Between the challenges of distance learning, preparing for a unique graduation and wrapping up the 2019-20 school year, American Fork principal Dan Weishar hasn’t had much time to reminisce.
But when he did take a few minutes earlier this week to look back on his 35 years in education, memories came flooding back.
Weishar, who is retiring, said that he has been immensely rewarded as he has worked with kids and peers at all levels of education.
“I have loved — loved, loved, loved — serving kids and teachers and the community,” Weishar said in a phone interview. “It’s been a great journey.”
He has loved sharing simple, straightforward messages. All of the kids who have been at schools where Weishar has worked are probably familiar with his slogan: “Work hard, be smart and follow the rules.”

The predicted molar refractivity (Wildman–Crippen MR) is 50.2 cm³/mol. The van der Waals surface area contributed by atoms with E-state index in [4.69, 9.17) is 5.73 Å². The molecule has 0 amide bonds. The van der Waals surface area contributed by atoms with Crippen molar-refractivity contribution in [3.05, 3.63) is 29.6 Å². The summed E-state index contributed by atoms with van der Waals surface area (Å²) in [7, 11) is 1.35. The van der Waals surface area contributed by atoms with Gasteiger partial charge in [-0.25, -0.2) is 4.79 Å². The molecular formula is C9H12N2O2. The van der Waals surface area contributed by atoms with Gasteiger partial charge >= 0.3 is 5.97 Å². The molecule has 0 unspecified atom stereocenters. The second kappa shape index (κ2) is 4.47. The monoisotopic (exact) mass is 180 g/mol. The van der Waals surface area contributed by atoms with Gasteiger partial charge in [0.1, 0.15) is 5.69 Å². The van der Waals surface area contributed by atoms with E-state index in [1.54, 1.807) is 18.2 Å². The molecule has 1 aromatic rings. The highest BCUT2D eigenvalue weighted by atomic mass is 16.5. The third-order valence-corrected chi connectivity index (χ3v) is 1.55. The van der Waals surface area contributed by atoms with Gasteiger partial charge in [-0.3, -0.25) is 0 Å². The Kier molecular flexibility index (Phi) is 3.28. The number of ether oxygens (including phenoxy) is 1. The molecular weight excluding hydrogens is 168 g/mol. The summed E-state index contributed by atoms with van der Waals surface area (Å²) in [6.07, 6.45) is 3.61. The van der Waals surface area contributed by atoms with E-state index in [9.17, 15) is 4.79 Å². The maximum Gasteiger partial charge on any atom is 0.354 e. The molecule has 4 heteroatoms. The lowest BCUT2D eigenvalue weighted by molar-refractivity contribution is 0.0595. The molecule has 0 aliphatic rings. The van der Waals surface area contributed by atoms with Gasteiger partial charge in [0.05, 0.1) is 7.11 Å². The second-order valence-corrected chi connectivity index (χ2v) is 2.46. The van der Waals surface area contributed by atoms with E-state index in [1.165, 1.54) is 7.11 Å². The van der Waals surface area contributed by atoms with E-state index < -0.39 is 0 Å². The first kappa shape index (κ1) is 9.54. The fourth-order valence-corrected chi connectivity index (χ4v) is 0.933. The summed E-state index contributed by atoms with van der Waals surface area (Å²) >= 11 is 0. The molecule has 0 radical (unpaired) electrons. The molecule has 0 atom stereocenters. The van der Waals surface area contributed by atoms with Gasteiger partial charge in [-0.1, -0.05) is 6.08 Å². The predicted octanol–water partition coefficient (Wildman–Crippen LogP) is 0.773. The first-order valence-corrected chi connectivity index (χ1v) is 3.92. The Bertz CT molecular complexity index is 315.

His goal has been to never settle or be content with where he is at.
“I was always growing,” Weishar said. “If you are ripe, you rot, right? It’s about having a growth mentality and always trying to be better. I had some great mentors along the way as well. When you want to help people and do a good job, you get creative — and that hasn’t changed in 35 years for me.”
He took a moment to recall what he went through when he first started into teaching.
“It was a long time ago,” Weishar said. “When I first got into education, what I remember is that I loved it. This is a great profession. I remember not making much money and donating plasma to make ends meet. You’ve got to love the profession to do stuff like that, got to love kids and know what you are doing is making a difference.”